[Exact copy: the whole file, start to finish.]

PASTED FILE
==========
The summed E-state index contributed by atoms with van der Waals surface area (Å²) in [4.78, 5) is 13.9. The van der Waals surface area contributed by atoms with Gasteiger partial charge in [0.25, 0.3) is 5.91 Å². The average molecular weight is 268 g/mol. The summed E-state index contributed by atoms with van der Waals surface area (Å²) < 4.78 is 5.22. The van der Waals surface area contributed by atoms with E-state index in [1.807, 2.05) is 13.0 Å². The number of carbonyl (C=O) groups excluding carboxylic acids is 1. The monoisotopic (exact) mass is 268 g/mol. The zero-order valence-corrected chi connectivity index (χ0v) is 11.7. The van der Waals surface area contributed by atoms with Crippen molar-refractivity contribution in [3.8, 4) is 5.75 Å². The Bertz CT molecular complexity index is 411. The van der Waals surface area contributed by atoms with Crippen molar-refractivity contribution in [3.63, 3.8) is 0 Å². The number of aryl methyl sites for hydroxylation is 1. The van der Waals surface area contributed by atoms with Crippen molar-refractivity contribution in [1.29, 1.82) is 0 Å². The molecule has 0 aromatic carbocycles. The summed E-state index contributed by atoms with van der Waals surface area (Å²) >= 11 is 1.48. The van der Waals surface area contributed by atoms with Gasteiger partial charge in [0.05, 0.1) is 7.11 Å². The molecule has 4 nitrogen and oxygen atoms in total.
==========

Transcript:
The summed E-state index contributed by atoms with van der Waals surface area (Å²) in [4.78, 5) is 13.9. The van der Waals surface area contributed by atoms with Gasteiger partial charge in [0.25, 0.3) is 5.91 Å². The average molecular weight is 268 g/mol. The summed E-state index contributed by atoms with van der Waals surface area (Å²) < 4.78 is 5.22. The van der Waals surface area contributed by atoms with E-state index in [1.807, 2.05) is 13.0 Å². The number of carbonyl (C=O) groups excluding carboxylic acids is 1. The monoisotopic (exact) mass is 268 g/mol. The zero-order valence-corrected chi connectivity index (χ0v) is 11.7. The van der Waals surface area contributed by atoms with Crippen molar-refractivity contribution in [3.8, 4) is 5.75 Å². The Bertz CT molecular complexity index is 411. The van der Waals surface area contributed by atoms with Crippen molar-refractivity contribution in [3.63, 3.8) is 0 Å². The number of aryl methyl sites for hydroxylation is 1. The van der Waals surface area contributed by atoms with Crippen molar-refractivity contribution in [1.29, 1.82) is 0 Å². The molecule has 0 aromatic carbocycles. The summed E-state index contributed by atoms with van der Waals surface area (Å²) >= 11 is 1.48. The van der Waals surface area contributed by atoms with Gasteiger partial charge in [0.05, 0.1) is 7.11 Å². The molecule has 4 nitrogen and oxygen atoms in total.